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How to Survive Winter in Korea
Yes, these are in celsius but also that means ITS TWENTY EIGHT DEGREES TODAY! In Seoul, its been getting down to about 15 degrees fahrenheit at night :( Here are a few popular ways to keep warm in Korea! Face Masks These do a lot of things that can help you out in winter. 1. They keep you warm! It catches the heat from your breath and heats/steams your face to keep you really warm when outside. 2. They keep you safe from germs! People cough and sneeze a lot in Korea without covering their mouths so keeping yourself away from germs is tough, but these do the job! 3. They protect against air pollution! This year the air has been really bad in Korea so an extra layer will protect you from the bad stuff floating around. Pick up the one Chanyeol is wearing: HERE Heat Packs In Korea, you can buy hot packs or hand warmers everywhere! You just shake them up and they can keep you warm for up to 14 hours! Actually, one of my friends accidentally fell asleep holding one and she got a slight burn, so its best to put them in a cute little pouch like the ones below~ Cute Reusable Ones: Owl Shape! Heart Shape! Classic Korean Hand Warmers :) Here! Warm Drinks Obviously you could just go for coffee, but in order to fight colds and get your vitamins and energy, Koreans often drink Yuja Tea and Ginger Tea. They come in a jelly/jam consistency and you have to add two scoops into a mug and fill it up with hot water. It's super healthy for you! You can find them here: Yuja Tea Ginger Tea How do YOU stay warm in winter?!
6 Korean Olympians To Watch!
You know I can't WAIT for the Olympics so let's look at a few awesome Olympians representing South Korea :D PS: 올림픽 - oh-lim-pik! Ki Bo Bae - Archery A South Korean archer who was ranked the world’s number one archer in August 2015. She is the current World Championship and the defending Olympic champion in archery. An Chang Rim - Judo South Korea’s premier lightweight Judo champion and the nation’s representative in the 2016 summer olympics. He is currently ranked first in the world and seeded first in the Olympics. Kim Ji Yeon - Fencing A South Korean sabre fencer and the 2012 Olympic champion. Having started foil fencing at the age of 13, she is the first South Korean woman to win a gold medal in fencing in the Olympic games. Shin A Lam - Fencing A fencer whose 2012 duel sparked a huge controversy in the Olympic games after a timekeeping error gave her opponent a timing advantage. When South Korea immediately appealed the decision, Shin waited for over an hour on the duelling ground, in accordance to the fencing bylaws, while judges deliberated and eventually gave the win to Shin’s opponent. Son Yeon Jae - Rhythmic Gymnastics An individual rhythmic gymnast, dubbed the “National Fairy” of South Korea. She has won titles in the 2014 Asian Games, 2010 Asian Games, and 2014 World Championships. Calling it now: she's going to be the next Kim Yuna and have her face on EVERY advertisement lol! Park Tae Hwan - Swimming An Olympic swimmer who is the first South Korean to win an Olympic medal in swimming. He has competed and won medals in the 2008 and 2012 Summer Olympics, and is to compete once more in the upcoming 2016 games. Who else is PUUUUUMPED for the Olympics?!
Kpop is Actually Born from Korean Protest Songs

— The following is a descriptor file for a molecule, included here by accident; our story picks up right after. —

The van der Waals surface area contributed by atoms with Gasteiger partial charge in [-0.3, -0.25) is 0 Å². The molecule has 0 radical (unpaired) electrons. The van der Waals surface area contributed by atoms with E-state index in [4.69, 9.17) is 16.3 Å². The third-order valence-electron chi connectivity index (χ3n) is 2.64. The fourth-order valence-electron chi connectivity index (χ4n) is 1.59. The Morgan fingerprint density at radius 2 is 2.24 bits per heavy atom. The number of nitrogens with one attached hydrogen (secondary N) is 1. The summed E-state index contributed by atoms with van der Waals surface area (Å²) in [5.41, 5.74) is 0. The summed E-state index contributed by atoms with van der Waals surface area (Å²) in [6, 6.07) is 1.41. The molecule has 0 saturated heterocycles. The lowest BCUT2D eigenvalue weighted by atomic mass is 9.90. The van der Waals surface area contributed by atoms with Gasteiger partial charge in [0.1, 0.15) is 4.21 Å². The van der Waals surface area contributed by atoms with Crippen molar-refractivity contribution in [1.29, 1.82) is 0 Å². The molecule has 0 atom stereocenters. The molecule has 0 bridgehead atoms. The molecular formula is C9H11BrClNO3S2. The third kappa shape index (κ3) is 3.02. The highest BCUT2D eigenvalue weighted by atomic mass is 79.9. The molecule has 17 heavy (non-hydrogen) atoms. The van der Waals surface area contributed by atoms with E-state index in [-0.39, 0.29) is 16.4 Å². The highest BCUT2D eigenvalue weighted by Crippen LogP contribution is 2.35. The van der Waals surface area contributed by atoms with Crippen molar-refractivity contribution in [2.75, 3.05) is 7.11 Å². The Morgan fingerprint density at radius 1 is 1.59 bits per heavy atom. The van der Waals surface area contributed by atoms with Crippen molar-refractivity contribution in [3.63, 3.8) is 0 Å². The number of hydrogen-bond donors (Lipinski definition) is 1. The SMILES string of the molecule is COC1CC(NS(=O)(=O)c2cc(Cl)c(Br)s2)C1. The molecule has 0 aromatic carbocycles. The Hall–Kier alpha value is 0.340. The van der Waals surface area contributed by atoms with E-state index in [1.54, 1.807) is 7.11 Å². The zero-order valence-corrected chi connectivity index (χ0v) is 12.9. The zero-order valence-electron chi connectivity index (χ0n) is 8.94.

Alright so I'm a total history nerd, I majored in East Asian Studies and eat stuff like this up. Read the full (long!) article here - I will try to explain it basically, but its really worth the read. Here we go: It all started with Japan. As you might know, Japan colonized Korea eventually trying to erase Korean culture all together on the peninsula. In the very beginning though, that wasn't the case. Japan was willing to share Korean and Japanese culture, and the Japanese and Korean elite often spoke together and traded pop culture. Japanese elite brought over Western-influenced music because of their connections with the Western world (which Korea didn't interact with other than missionaries at the time) The Korean elite wanted to be modern and successful like Japan, so they adopted this music (called Changga) as their new favorite genre. (You can hear a lot of European influences in early Korean music...) This is where it gets interesting. The Korean elite wanted to be independent of Japan. They wanted Korea to stand alone as a strong nation, not pushed around by China or Japan anymore. They stared the pro-independence movement. Now, most revolutions like this would turn to traditional music, traditional culture to strengthen the country (for example, Korea would use ancient Korean songs to protest the Japanese occupation) but the Korean elite didn't! They wanted Korea to be strong, and to be strong they felt like they needed to modernize - ie be like the West. They used this Changga music (ironically brought to them by Japan) to protest Japanese rule! To this day Korea is always trying to "keep up with" the Western world so that they can be considered modern and powerful. Most things that they do is to modernize and stay trendy because that is how the country has always defined strength. But then, Japan decided to make money off of that... Japan had seen its first real pop music hit in 1914. People were buying records, following tabloids, and really getting into pop culture. That was really the birth of the Japanese music industry. In 1926, Korea had a similar experience. A song called the "Death Song" appeared, sung by Yun Shim-Deok. The singer committed suicide with her lover right after the song was released and the story made HUGE headlines. It was chilling, 'romantic,' and dramatic. Korea ate it up. Japanese record companies came in and started selling the record, selling over 50,000 copies! (In 1926 that number is totally insane!) You can listen to the death song here: The record industry after that was run mainly by the Japanese yakuza and their partnered Korean gangsters. The industry was set up very similar to how it is now, with entertainment industries doing everything in-house (SM has specific song writers that only work for SM, and their artists are actors, singers, models, etc) This is also why so many Kpop artists become actors...because even back in the 1920s musicians couldn't make enough money so the real way to make a living was through acting. That still stands today. So, today's Kpop is based off of this first "Korean pop" hit (the death song) AND protest songs against Japan. So when people say that Kpop is just a copy of Western music, they're sort of right but not in the way that they're thinking. Yes, its a reflection of Western culture, but the reason behind it is that Korea has been fighting to be recognized as a modern, powerful force to be reckoned with since the early 1900s. They want people to know Korea is strong, modern, and a country to look up to, not look down upon. So the next time someone tells you Kpop is a lame copy of American pop - give them this little history lesson. Again, PLEASE read the full article - its so interesting! HERE it is!